ICO vs Centure Capital
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High information asymmetry (Petersen and Rajan, 1995) and high uncertainty, as documented in the organizational ecology literature and reflected in their “newness” and “smallness” risks (Hannan and Freeman, 1989), typically constrain start-ups. availability of traditional funding sources. In contrast, venture capital firms have the necessary capabilities to deal with these factors and participate in the management of new companies.
Venture capital (VC) investments in blockchain-related projects have been used as a benchmark for ICO issuance in order to describe the proliferation of ICOs as a funding vehicle for early-stage financing of start-ups relative to the broader venture capital landscape. Such a comparison, while effective in showcasing the growth of ICO supply, may be unwarranted for a number of reasons.
Venture capital financing can and has in practice supplemented the ICO offer. Venture capital funds have participated in several ICO offerings either in the pre-ICO stage by participating in private pre-sales or by financing the costs of the ICO. For example, in Filecoin The issuer’s ICO (Protocol Labs) raised $52 million in pre-sales a week before launching a public offering to investors including venture funds Union Square Ventures and Sequoia Capital (Wall Street Journal, 2018).
Such complementarity should be sought by new companies offering ICOs in order to take advantage of the non-monetary support provided by the venture capital fund. The VC’s non-monetary contribution consists of expertise, industry know-how, connections and a network of contacts, as well as management and strategic assistance. Venture capital firms provide “coaching” to start-ups and play an active role in monitoring the development of the firm (Fried et al., 1998). This uniquely meets the needs of start-ups in their development phase and is needed by start-ups raising funds through ICO.
The founding team of the company is of paramount importance in both cases, and the expertise, previous experience and qualifications of the founding teams are success factors in both cases. However, a venture capitalist would scrutinize it more carefully than a retail token holder, as a startup’s business plan will be.
Accordingly, venture capital funds perform a strict due diligence process, which analyzes, among other things, the management team, the proposed business plan and its viability. On the contrary, the due diligence check of ICO offers is not done systematically.
The indisputable relative advantage of an ICO offer compared to venture capital financing, from both an investor’s and an entrepreneur’s point of view, is liquidity. Tokens issued in ICOs can be traded on secondary markets with immediate liquidity from the listing date.28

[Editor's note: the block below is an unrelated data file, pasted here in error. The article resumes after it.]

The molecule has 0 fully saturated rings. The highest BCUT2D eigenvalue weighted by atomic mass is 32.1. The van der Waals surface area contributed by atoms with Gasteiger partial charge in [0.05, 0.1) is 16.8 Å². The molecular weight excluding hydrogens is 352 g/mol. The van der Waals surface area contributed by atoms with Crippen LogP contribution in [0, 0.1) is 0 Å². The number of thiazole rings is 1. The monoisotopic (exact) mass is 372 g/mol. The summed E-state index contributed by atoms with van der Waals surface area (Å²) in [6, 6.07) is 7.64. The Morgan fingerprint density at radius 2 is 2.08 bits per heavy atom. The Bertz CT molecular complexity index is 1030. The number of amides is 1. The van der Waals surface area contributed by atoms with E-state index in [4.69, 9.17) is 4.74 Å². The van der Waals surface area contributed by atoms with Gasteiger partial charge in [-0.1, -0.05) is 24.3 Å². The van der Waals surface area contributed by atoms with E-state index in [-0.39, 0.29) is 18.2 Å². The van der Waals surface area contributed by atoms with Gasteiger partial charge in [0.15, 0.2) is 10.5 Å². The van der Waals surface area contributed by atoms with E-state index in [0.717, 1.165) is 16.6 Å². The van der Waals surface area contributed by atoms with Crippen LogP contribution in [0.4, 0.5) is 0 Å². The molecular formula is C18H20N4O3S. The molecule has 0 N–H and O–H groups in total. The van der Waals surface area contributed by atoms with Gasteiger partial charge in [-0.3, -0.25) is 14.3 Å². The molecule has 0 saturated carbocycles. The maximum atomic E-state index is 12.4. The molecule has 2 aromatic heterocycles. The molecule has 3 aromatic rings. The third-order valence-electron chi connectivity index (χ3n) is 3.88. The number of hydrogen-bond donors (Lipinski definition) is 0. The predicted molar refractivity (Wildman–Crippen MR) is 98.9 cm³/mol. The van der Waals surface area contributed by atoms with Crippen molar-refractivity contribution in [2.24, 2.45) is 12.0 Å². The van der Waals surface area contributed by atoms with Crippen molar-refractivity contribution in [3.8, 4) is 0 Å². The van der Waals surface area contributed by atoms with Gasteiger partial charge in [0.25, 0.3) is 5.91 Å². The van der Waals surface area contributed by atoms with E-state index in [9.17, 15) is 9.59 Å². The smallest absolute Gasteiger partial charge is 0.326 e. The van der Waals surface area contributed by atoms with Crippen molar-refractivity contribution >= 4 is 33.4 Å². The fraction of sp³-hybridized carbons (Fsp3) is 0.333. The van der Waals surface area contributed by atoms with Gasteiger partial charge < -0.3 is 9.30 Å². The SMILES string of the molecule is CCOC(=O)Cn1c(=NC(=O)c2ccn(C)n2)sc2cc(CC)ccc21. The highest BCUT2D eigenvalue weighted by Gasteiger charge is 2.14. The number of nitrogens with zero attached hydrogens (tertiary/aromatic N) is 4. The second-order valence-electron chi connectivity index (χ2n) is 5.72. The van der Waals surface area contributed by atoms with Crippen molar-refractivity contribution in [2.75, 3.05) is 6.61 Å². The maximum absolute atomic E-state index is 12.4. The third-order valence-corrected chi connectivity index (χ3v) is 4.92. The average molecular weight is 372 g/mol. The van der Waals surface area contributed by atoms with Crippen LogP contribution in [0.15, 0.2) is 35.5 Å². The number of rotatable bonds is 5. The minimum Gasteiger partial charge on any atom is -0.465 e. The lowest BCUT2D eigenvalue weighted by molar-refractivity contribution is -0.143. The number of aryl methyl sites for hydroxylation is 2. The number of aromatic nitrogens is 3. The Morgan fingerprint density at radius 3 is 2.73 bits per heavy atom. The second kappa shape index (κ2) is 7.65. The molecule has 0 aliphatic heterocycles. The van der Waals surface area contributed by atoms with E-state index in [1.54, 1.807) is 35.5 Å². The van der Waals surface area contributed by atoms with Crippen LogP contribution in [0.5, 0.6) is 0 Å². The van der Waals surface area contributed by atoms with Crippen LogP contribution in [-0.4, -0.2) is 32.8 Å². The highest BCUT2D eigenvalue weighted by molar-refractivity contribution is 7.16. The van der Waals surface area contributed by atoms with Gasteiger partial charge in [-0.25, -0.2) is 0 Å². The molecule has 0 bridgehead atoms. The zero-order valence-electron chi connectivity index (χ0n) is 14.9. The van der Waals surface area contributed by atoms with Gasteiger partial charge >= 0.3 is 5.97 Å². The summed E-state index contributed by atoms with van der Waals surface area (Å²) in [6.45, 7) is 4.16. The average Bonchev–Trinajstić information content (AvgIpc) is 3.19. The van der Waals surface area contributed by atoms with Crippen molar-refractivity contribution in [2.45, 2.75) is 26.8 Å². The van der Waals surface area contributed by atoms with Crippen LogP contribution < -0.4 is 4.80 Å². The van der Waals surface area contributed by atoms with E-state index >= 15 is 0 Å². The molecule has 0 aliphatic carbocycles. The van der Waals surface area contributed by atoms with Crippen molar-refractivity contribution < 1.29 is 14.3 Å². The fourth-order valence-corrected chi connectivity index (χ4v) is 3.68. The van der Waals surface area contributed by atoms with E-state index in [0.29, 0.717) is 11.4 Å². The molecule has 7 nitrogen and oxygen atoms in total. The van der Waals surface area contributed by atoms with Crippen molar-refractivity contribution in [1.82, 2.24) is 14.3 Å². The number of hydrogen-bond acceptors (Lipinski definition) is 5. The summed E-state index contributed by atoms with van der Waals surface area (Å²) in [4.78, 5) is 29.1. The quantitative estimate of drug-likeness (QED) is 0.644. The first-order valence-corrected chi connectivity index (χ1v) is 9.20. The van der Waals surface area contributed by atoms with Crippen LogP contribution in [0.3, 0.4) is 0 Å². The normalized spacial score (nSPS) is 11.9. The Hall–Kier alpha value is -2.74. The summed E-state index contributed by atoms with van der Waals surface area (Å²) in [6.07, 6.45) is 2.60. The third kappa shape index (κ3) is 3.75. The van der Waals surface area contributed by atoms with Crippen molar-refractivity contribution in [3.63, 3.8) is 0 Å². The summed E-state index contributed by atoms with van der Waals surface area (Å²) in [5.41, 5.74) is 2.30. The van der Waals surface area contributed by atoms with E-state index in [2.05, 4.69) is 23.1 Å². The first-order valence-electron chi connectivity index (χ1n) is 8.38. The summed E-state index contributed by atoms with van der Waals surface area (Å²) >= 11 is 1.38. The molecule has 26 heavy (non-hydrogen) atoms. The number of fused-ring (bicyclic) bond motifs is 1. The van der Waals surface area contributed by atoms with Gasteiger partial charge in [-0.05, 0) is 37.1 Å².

Venture capital investments, on the other hand, are highly illiquid, and it can take several years before the fund is able to exit the investment. ICOs allow founders to “raise” their company immediately after raising funding, although as we noted in section 5.2, this may reduce the alignment of interests between the entrepreneur and the investors funding the company.
Recent academic research on the funding of entrepreneurial ventures in ICOs shows that volatility is high29 For projects, ICO funding is expected to be more common (if not the most popular source of funding), as venture capitalists would require higher returns to cover such volatility. Similarly, ICOs have been shown to dominate venture capital funding for companies with a higher proportion of idiosyncratic risk (Chod and Lyandres, 2018).
Naturally, ICOs are the primary funding channel for entrepreneurs, as they can receive tokens without having to commit personal funds to the project. Academic research suggests that ICOs are preferred in projects where the risk of failure is high and the profit distribution is really skewed, because if the entrepreneur retains some of the ICO’s profits, the entrepreneur’s benefit is positive, even if the project fails. (Chod and Lyandres, 2018).
Entrepreneurs may choose to seek funding through an ICO instead of venture capital in order to attract a consumer base and build a network around the project rather than seeking personal financial reward. Although there is a fundamental difference between the two methods of funding, easier network effects may partly explain why ICO funding has overtaken VC funding in recent months. Instead of resorting to an ICO in the absence of other options, companies can seek to fund their businesses through token issuance to create and earn value from network effects.
It should also be noted that according to market participants, some venture capital funds are considering ICOs as a potential alternative exit option to their traditional venture capital investments.